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The Severity of Budworm-Caused Growth Reductions in Balsam Fir/Spruce Stands Varies with the Hardwood Content of Surrounding Forest Landscapes

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Tree-ring data collected from balsam fir (Abies balsamea [L.] Mill.) in 31 spruce (Picea spp.)/fir-dominated stands in northern New Brunswick were used to evaluate how radial growth reductions during the last spruce budworm (Choristoneura fumiferana Clem.) outbreak (1972–1992) varied according to the hardwood content of surrounding forest landscapes, insecticide spray history and elevation. Stepwise regression analysis was used to build 12 models describing relationships between mean percent growth reduction (i.e., deviation from mean tree growth averaged over the lifespan of all trees in a stand) and the explanatory variables for years when >80% of stands had growth reductions (1976–1978, 1982–1984, 1990, 1991, and 1994) and for three growth reduction periods (1972–1980, 1981–1985, and 1986–1993). The hardwood content of surrounding forest landscapes entered into all significant regression models (P < 0.05), explaining 12–41% of the variance in budworm-caused growth reductions. Differences in growth reductions among stands were greatest during the initial years of the budworm outbreak (1972–1980), particularly in 1976 when mean reductions were 40% in stands with <50% hardwood and content and 20% in stands in which surrounding hardwood content was >50%. Relationships between variation in growth reductions among stands and elevation or insecticide spray history were weak and less consistent than with landscape hardwood content. Our findings suggest that increasing the hardwood content of forest landscapes could help to reduce the impact of outbreaks on timber supplies.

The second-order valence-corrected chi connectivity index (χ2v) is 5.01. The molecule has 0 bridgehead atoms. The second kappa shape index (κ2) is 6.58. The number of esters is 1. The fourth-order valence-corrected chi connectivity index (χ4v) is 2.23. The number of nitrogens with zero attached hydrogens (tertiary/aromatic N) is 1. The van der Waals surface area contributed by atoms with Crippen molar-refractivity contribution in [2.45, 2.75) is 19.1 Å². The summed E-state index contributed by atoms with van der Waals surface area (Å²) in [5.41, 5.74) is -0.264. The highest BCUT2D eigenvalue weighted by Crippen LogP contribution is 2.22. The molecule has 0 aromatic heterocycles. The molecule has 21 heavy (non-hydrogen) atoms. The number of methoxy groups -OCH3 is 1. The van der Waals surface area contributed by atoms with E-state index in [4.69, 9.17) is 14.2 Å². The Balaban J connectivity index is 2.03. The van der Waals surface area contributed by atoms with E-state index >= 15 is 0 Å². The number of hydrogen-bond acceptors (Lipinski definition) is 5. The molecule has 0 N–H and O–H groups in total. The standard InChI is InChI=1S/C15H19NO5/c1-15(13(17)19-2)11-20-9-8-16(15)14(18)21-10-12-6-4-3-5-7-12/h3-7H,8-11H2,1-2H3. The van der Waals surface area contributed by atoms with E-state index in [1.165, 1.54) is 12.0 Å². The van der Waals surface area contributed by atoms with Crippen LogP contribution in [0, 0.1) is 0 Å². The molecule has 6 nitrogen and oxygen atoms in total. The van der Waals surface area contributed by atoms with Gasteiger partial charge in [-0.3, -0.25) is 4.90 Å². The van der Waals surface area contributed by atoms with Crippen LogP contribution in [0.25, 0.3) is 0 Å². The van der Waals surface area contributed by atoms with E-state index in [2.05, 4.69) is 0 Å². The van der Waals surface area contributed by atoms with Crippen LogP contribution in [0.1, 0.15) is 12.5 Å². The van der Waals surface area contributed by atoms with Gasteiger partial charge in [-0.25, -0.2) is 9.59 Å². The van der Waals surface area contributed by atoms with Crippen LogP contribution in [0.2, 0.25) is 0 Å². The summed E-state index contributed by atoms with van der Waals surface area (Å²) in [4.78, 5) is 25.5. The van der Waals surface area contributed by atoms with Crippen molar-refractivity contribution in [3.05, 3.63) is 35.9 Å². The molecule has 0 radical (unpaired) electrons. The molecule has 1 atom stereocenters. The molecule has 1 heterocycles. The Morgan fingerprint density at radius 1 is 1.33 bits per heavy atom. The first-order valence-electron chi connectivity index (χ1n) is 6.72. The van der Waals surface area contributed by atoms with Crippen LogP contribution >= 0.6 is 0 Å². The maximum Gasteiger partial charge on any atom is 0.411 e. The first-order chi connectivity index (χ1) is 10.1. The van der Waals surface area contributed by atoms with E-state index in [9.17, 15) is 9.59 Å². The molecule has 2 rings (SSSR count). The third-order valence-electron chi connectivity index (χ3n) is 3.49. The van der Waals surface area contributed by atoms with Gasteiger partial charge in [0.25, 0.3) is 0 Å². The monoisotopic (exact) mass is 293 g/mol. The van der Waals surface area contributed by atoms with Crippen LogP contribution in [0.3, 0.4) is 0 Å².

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Keywords: budworm impacts; defoliation; dendroecology; insect outbreaks

Document Type: Research Article

Publication date: 2008-04-01

More about this publication?
  • Forest Science is a peer-reviewed journal publishing fundamental and applied research that explores all aspects of natural and social sciences as they apply to the function and management of the forested ecosystems of the world. Topics include silviculture, forest management, biometrics, economics, entomology & pathology, fire & fuels management, forest ecology, genetics & tree improvement, geospatial technologies, harvesting & utilization, landscape ecology, operations research, forest policy, physiology, recreation, social sciences, soils & hydrology, and wildlife management.
    Forest Science is published bimonthly in February, April, June, August, October, and December.

    2016 Impact Factor: 1.782 (Rank 17/64 in forestry)

    Average time from submission to first decision: 62.5 days*
    June 1, 2016 to Feb. 28, 2017

    Also published by SAF:
    Journal of Forestry
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